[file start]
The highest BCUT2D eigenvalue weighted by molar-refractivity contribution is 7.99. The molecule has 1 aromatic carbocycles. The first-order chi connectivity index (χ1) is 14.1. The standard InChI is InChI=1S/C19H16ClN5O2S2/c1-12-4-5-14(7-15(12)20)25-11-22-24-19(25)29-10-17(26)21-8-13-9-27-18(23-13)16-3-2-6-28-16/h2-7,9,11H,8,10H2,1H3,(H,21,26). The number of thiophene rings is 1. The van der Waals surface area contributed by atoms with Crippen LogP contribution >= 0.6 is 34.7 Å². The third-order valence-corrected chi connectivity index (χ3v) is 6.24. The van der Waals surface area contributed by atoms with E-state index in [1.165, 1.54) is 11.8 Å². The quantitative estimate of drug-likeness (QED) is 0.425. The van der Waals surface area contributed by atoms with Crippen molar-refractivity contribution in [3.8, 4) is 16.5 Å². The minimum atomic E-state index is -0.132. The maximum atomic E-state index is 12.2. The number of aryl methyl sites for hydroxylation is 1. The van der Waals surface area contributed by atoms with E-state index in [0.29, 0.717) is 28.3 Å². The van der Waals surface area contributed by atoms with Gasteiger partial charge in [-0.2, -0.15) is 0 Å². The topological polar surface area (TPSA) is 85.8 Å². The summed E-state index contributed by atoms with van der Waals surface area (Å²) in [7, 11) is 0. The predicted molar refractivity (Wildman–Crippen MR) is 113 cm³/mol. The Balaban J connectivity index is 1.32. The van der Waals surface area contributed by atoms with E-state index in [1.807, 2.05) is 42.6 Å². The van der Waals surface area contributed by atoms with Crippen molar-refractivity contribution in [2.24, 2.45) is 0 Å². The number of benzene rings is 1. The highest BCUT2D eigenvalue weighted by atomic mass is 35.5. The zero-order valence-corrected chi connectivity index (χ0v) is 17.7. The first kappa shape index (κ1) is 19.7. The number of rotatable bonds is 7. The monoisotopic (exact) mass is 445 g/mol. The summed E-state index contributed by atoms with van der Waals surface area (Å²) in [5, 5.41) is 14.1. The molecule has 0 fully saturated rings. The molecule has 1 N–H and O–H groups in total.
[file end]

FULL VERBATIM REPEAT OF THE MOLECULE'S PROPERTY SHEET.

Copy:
The highest BCUT2D eigenvalue weighted by molar-refractivity contribution is 7.99. The molecule has 1 aromatic carbocycles. The first-order chi connectivity index (χ1) is 14.1. The standard InChI is InChI=1S/C19H16ClN5O2S2/c1-12-4-5-14(7-15(12)20)25-11-22-24-19(25)29-10-17(26)21-8-13-9-27-18(23-13)16-3-2-6-28-16/h2-7,9,11H,8,10H2,1H3,(H,21,26). The number of thiophene rings is 1. The van der Waals surface area contributed by atoms with Crippen LogP contribution >= 0.6 is 34.7 Å². The third-order valence-corrected chi connectivity index (χ3v) is 6.24. The van der Waals surface area contributed by atoms with E-state index in [1.165, 1.54) is 11.8 Å². The quantitative estimate of drug-likeness (QED) is 0.425. The van der Waals surface area contributed by atoms with Crippen molar-refractivity contribution in [3.8, 4) is 16.5 Å². The minimum atomic E-state index is -0.132. The maximum atomic E-state index is 12.2. The number of aryl methyl sites for hydroxylation is 1. The van der Waals surface area contributed by atoms with E-state index in [0.29, 0.717) is 28.3 Å². The van der Waals surface area contributed by atoms with Gasteiger partial charge in [-0.2, -0.15) is 0 Å². The topological polar surface area (TPSA) is 85.8 Å². The summed E-state index contributed by atoms with van der Waals surface area (Å²) in [7, 11) is 0. The predicted molar refractivity (Wildman–Crippen MR) is 113 cm³/mol. The Balaban J connectivity index is 1.32. The van der Waals surface area contributed by atoms with E-state index in [1.807, 2.05) is 42.6 Å². The van der Waals surface area contributed by atoms with Crippen molar-refractivity contribution in [2.24, 2.45) is 0 Å². The number of benzene rings is 1. The highest BCUT2D eigenvalue weighted by atomic mass is 35.5. The zero-order valence-corrected chi connectivity index (χ0v) is 17.7. The first kappa shape index (κ1) is 19.7. The number of rotatable bonds is 7. The monoisotopic (exact) mass is 445 g/mol. The summed E-state index contributed by atoms with van der Waals surface area (Å²) in [5, 5.41) is 14.1. The molecule has 0 fully saturated rings. The molecule has 1 N–H and O–H groups in total.